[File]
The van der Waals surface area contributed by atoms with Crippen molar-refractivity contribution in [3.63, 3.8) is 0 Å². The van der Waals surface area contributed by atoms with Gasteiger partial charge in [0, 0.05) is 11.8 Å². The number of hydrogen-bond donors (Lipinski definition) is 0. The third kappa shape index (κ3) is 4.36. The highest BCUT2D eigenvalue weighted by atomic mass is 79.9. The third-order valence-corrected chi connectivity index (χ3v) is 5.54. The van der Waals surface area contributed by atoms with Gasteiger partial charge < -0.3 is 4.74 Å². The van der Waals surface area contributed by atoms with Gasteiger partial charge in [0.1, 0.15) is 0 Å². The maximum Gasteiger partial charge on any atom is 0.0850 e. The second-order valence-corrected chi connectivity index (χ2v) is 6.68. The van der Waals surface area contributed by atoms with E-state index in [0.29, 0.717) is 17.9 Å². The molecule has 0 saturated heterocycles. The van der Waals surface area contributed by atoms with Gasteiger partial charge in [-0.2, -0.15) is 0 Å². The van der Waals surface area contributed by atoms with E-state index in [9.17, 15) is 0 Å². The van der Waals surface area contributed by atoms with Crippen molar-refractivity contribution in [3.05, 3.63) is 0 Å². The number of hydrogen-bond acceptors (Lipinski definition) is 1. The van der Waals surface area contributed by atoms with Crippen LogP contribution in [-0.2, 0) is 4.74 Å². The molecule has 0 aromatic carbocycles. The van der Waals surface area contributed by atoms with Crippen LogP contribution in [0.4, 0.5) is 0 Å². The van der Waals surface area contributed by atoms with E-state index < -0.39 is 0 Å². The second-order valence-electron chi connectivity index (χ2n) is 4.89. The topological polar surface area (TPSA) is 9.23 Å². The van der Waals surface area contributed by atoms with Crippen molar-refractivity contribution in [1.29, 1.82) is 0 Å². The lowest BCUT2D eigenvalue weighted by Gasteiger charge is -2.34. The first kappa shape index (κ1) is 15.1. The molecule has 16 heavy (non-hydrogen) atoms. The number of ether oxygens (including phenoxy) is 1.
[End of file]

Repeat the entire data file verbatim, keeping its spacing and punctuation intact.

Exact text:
The van der Waals surface area contributed by atoms with Crippen molar-refractivity contribution in [3.63, 3.8) is 0 Å². The van der Waals surface area contributed by atoms with Gasteiger partial charge in [0, 0.05) is 11.8 Å². The number of hydrogen-bond donors (Lipinski definition) is 0. The third kappa shape index (κ3) is 4.36. The highest BCUT2D eigenvalue weighted by atomic mass is 79.9. The third-order valence-corrected chi connectivity index (χ3v) is 5.54. The van der Waals surface area contributed by atoms with Gasteiger partial charge < -0.3 is 4.74 Å². The van der Waals surface area contributed by atoms with Gasteiger partial charge in [0.1, 0.15) is 0 Å². The maximum Gasteiger partial charge on any atom is 0.0850 e. The second-order valence-corrected chi connectivity index (χ2v) is 6.68. The van der Waals surface area contributed by atoms with E-state index in [0.29, 0.717) is 17.9 Å². The molecule has 0 saturated heterocycles. The van der Waals surface area contributed by atoms with Gasteiger partial charge in [-0.2, -0.15) is 0 Å². The van der Waals surface area contributed by atoms with E-state index in [9.17, 15) is 0 Å². The van der Waals surface area contributed by atoms with Crippen molar-refractivity contribution in [3.05, 3.63) is 0 Å². The number of hydrogen-bond acceptors (Lipinski definition) is 1. The van der Waals surface area contributed by atoms with Crippen LogP contribution in [-0.2, 0) is 4.74 Å². The molecule has 0 aromatic carbocycles. The van der Waals surface area contributed by atoms with Crippen LogP contribution in [0.4, 0.5) is 0 Å². The van der Waals surface area contributed by atoms with E-state index < -0.39 is 0 Å². The second-order valence-electron chi connectivity index (χ2n) is 4.89. The topological polar surface area (TPSA) is 9.23 Å². The van der Waals surface area contributed by atoms with Crippen molar-refractivity contribution in [1.29, 1.82) is 0 Å². The lowest BCUT2D eigenvalue weighted by Gasteiger charge is -2.34. The first kappa shape index (κ1) is 15.1. The molecule has 16 heavy (non-hydrogen) atoms. The number of ether oxygens (including phenoxy) is 1.